Sorry, his statement is very different from your characterization – “….illustrative of my points above concerning the incoherence of ecclesiology in the Vatican II documents (even Lumen Gentium) and the clarification that continues to evolve in theological and magisterial circles, not to mention on the practical level in parishes.”

        – Fr. K never states or implies “incoherence of ecclesiology in VII” (again, your loose opinion as if it is “fact”) He specifically states that the council fathers were NOT juggling multiple definitions, much less saying that there was “incoherence”. Yes, it said it was not easy but he did not say or use “incoherent”
        – Fr. K specifically states that the first draft had to be “freed” from the “old” approach and mentality (“old” matches fairly closely to your description in your post of May 31st, 3:55PM)
        – Fr. K specifically does lay out that, once freed, VII only laid out directions that he suggests allowed and needed future development – but Fr. K only mentions theologians in terms of this clarification/direction process (not, as you state, Magisterial circles, not to mention on the practical level in parishes)
        Pretty sure that Fr. K would reject your addition – practical level in parishes.

        But, am happy to see you, at least, reading Fr. K. He has his own blog – vast improvement over someone else’s blog.

      2. so, more than 20 years ago. No, not infallible but based upon years of research, professional vetting and publication, and participation with many other experts in refining and arriving at solidly based historical and current interpretations. He also knows and knew many of the major players.

        So, not infallible but, then, neither are you and would trust Fr. K’s work long before your “intemperate” blog comments that only create more polarization.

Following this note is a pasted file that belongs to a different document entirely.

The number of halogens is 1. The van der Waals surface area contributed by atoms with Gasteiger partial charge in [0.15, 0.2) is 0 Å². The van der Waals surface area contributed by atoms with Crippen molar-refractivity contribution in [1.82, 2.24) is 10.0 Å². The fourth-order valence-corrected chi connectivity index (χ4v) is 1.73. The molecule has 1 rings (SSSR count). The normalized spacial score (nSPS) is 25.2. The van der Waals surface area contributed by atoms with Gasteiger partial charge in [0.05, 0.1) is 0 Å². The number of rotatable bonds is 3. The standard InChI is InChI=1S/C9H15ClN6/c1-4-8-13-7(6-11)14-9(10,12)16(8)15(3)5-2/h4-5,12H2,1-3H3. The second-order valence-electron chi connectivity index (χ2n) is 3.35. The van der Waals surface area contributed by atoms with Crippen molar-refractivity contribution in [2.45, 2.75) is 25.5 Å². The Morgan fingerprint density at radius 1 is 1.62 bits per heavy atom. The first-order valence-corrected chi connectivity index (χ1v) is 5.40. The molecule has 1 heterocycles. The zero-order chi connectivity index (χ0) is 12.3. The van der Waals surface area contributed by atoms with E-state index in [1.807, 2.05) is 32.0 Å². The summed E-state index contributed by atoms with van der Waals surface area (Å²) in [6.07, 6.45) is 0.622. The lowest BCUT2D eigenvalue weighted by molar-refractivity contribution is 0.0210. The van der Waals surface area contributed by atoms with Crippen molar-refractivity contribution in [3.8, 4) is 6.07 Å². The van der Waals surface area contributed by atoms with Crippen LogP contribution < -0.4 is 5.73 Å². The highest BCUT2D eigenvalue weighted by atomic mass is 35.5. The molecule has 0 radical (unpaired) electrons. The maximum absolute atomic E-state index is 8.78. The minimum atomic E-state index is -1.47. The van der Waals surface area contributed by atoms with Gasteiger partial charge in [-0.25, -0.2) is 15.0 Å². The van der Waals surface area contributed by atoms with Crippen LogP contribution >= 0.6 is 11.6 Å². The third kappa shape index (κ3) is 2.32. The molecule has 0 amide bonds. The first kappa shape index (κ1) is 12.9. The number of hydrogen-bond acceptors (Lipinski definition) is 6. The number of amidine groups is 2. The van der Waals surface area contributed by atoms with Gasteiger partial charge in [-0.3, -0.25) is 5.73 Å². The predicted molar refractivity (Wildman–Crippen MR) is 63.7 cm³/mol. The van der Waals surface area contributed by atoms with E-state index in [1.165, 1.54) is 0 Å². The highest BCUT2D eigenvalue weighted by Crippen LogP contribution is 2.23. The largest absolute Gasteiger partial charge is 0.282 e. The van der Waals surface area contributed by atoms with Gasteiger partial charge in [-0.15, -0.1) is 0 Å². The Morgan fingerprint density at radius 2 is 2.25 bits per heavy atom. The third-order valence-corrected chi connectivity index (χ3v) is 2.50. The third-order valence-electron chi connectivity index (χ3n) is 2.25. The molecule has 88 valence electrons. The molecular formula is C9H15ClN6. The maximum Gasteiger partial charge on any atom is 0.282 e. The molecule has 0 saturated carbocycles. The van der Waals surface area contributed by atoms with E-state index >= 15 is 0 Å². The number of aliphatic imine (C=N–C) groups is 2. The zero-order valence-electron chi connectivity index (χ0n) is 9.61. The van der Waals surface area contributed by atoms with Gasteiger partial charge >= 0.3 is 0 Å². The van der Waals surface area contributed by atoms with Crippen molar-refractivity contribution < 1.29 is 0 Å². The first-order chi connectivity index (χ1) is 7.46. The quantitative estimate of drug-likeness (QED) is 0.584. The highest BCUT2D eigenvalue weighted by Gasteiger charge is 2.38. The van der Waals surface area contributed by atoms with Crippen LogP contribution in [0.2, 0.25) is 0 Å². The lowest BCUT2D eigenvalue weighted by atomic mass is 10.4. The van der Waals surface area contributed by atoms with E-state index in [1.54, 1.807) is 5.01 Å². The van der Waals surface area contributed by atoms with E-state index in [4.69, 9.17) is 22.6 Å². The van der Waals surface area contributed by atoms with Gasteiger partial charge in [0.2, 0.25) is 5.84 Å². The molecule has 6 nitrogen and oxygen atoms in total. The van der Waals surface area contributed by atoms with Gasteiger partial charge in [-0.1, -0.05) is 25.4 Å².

So, would you invite him back today?

        One simple comparison test – Fr. K carefully cites primary sources, research, tests out his conclusions with the actual speakers, theologian, biblical expert, etc. Can you say the same? His works have been thoroughly vetted, criticiqued, and shared by colleagues. Can you say the same?

      3. I have assiduously avoided reacting to some of your more “opinionated” statements, but this post strikes me as beyond the pale. To even suggest that SSPX has more in common with the Church in all its fullness borders on blasphemy. They are heretics as well as schismatics. Heretics because they refuse to accept the teachings of Vatican II and the papal magisterium of the most recent Popes, and schismatics because they recognize bishops who have organized “their church” around an opposing altar. The fact that they dress up like Catholics of old, and scold like pastors of old do not make them like us. Whatever excesses may have occurred following the introduction of the Novus Ordo does not justify their outright rejection of the legitimate reforms called for by SC. Our Holy Father is treading dangerous ground in going out of his way to reconcile them. Just saying.

      4. Jack you may be using a bit too much hyperbole which may describe how you feel about the SSPX; but canonically their bishops are no longer excommunicated and their followers never have been, although their clergy are suspended thus making their celebrations of the Mass and other sacraments valid but illicit. Of course I was comparing them to the Orthodox Churches which accept no ecumenical Council of the Catholic Church after the Great Schism. And every Protestant denomination I know accepts very little of any Council of the Church and certainly they do not accept the authority of Vatican II and normally have only two sacraments that are recognized, baptism and Holy Matrimony. So from an ecumenical point of view, I do believe the SSPX has more in common or is more in communion with Roman Catholicism than even the Anglican Communion. I’m speaking from a canonical and doctrinal point of view as well as dogmatic point of view. As well, SSPX accepts some of Vatican II but not all and the two infallible papal teachings on the Immaculate Conception and Assumption.